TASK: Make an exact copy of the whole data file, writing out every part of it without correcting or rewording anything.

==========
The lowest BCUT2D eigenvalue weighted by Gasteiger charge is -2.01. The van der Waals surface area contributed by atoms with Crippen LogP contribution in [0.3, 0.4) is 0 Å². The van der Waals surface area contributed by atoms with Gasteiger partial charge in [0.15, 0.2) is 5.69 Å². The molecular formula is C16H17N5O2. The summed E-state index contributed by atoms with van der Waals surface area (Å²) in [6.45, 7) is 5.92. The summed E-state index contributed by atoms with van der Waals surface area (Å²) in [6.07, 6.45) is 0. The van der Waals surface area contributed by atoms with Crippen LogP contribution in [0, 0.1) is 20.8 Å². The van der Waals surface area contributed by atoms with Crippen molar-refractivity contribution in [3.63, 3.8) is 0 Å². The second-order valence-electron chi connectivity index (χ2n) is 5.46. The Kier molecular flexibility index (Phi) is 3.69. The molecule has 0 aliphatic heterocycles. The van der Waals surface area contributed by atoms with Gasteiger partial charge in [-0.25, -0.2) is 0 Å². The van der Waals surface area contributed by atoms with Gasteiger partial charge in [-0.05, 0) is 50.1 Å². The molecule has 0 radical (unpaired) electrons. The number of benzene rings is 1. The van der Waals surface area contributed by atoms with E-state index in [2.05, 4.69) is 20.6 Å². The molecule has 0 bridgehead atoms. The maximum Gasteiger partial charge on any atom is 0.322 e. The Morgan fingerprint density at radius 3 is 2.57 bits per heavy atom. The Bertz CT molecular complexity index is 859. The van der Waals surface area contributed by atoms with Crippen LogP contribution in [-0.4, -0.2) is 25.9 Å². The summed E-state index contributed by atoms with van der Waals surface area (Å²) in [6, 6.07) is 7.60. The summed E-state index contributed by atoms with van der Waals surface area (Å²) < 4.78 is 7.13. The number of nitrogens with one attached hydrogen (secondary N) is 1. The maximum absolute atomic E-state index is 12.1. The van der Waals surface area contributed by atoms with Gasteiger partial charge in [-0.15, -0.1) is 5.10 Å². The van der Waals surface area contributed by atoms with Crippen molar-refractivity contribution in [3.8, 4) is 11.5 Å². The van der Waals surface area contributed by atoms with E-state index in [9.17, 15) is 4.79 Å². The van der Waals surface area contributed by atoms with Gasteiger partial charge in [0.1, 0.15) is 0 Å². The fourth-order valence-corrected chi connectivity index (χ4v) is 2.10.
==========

The lowest BCUT2D eigenvalue weighted by Gasteiger charge is -2.01. The van der Waals surface area contributed by atoms with Crippen LogP contribution in [0.3, 0.4) is 0 Å². The van der Waals surface area contributed by atoms with Gasteiger partial charge in [0.15, 0.2) is 5.69 Å². The molecular formula is C16H17N5O2. The summed E-state index contributed by atoms with van der Waals surface area (Å²) in [6.45, 7) is 5.92. The summed E-state index contributed by atoms with van der Waals surface area (Å²) in [6.07, 6.45) is 0. The van der Waals surface area contributed by atoms with Crippen LogP contribution in [0, 0.1) is 20.8 Å². The van der Waals surface area contributed by atoms with Crippen molar-refractivity contribution in [3.63, 3.8) is 0 Å². The second-order valence-electron chi connectivity index (χ2n) is 5.46. The Kier molecular flexibility index (Phi) is 3.69. The molecule has 0 aliphatic heterocycles. The van der Waals surface area contributed by atoms with Gasteiger partial charge in [-0.25, -0.2) is 0 Å². The van der Waals surface area contributed by atoms with Gasteiger partial charge in [-0.05, 0) is 50.1 Å². The molecule has 0 radical (unpaired) electrons. The number of benzene rings is 1. The van der Waals surface area contributed by atoms with E-state index in [2.05, 4.69) is 20.6 Å². The molecule has 0 bridgehead atoms. The maximum Gasteiger partial charge on any atom is 0.322 e. The Morgan fingerprint density at radius 3 is 2.57 bits per heavy atom. The Bertz CT molecular complexity index is 859. The van der Waals surface area contributed by atoms with Crippen LogP contribution in [-0.4, -0.2) is 25.9 Å². The summed E-state index contributed by atoms with van der Waals surface area (Å²) in [6, 6.07) is 7.60. The summed E-state index contributed by atoms with van der Waals surface area (Å²) < 4.78 is 7.13. The number of nitrogens with one attached hydrogen (secondary N) is 1. The maximum absolute atomic E-state index is 12.1. The van der Waals surface area contributed by atoms with Gasteiger partial charge in [-0.15, -0.1) is 5.10 Å². The van der Waals surface area contributed by atoms with Crippen molar-refractivity contribution in [3.8, 4) is 11.5 Å². The van der Waals surface area contributed by atoms with E-state index in [9.17, 15) is 4.79 Å². The van der Waals surface area contributed by atoms with Gasteiger partial charge in [0.1, 0.15) is 0 Å². The fourth-order valence-corrected chi connectivity index (χ4v) is 2.10.